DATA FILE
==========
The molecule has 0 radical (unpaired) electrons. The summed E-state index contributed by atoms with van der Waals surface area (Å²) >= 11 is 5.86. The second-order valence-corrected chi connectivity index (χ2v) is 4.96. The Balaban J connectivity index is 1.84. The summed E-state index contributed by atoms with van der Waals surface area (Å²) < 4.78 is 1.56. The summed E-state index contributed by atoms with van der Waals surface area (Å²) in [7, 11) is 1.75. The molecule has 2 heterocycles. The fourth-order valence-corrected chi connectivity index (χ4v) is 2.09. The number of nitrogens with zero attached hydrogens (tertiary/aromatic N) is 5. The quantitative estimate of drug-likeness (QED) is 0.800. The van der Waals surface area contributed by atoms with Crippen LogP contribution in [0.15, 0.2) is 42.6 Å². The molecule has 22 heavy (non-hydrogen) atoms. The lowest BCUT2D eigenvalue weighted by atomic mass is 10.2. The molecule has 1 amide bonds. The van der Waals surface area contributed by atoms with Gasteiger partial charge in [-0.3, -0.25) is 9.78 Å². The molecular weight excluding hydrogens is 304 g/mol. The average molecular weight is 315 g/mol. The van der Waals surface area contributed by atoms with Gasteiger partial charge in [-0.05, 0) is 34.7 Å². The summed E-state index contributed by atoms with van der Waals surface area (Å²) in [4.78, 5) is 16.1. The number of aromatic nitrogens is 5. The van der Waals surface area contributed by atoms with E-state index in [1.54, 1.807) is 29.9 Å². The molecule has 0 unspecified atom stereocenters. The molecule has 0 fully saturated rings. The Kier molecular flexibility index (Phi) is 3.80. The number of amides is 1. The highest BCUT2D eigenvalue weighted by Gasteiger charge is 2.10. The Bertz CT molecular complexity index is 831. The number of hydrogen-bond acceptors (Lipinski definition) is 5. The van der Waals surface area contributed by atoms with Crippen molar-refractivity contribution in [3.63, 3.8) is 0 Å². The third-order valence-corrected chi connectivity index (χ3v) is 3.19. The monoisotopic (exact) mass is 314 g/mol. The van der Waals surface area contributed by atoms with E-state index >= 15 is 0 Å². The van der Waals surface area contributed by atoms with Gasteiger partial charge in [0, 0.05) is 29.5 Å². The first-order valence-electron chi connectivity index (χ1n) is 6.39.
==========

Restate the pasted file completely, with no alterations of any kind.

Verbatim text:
The molecule has 0 radical (unpaired) electrons. The summed E-state index contributed by atoms with van der Waals surface area (Å²) >= 11 is 5.86. The second-order valence-corrected chi connectivity index (χ2v) is 4.96. The Balaban J connectivity index is 1.84. The summed E-state index contributed by atoms with van der Waals surface area (Å²) < 4.78 is 1.56. The summed E-state index contributed by atoms with van der Waals surface area (Å²) in [7, 11) is 1.75. The molecule has 2 heterocycles. The fourth-order valence-corrected chi connectivity index (χ4v) is 2.09. The number of nitrogens with zero attached hydrogens (tertiary/aromatic N) is 5. The quantitative estimate of drug-likeness (QED) is 0.800. The van der Waals surface area contributed by atoms with Crippen LogP contribution in [0.15, 0.2) is 42.6 Å². The molecule has 22 heavy (non-hydrogen) atoms. The lowest BCUT2D eigenvalue weighted by atomic mass is 10.2. The molecule has 1 amide bonds. The van der Waals surface area contributed by atoms with Gasteiger partial charge in [-0.3, -0.25) is 9.78 Å². The molecular weight excluding hydrogens is 304 g/mol. The average molecular weight is 315 g/mol. The van der Waals surface area contributed by atoms with Gasteiger partial charge in [-0.05, 0) is 34.7 Å². The summed E-state index contributed by atoms with van der Waals surface area (Å²) in [4.78, 5) is 16.1. The number of aromatic nitrogens is 5. The van der Waals surface area contributed by atoms with E-state index in [1.54, 1.807) is 29.9 Å². The molecule has 0 unspecified atom stereocenters. The molecule has 0 fully saturated rings. The Kier molecular flexibility index (Phi) is 3.80. The number of amides is 1. The highest BCUT2D eigenvalue weighted by Gasteiger charge is 2.10. The Bertz CT molecular complexity index is 831. The number of hydrogen-bond acceptors (Lipinski definition) is 5. The van der Waals surface area contributed by atoms with Crippen molar-refractivity contribution in [3.63, 3.8) is 0 Å². The third-order valence-corrected chi connectivity index (χ3v) is 3.19. The monoisotopic (exact) mass is 314 g/mol. The van der Waals surface area contributed by atoms with E-state index >= 15 is 0 Å². The van der Waals surface area contributed by atoms with Gasteiger partial charge in [0, 0.05) is 29.5 Å². The first-order valence-electron chi connectivity index (χ1n) is 6.39.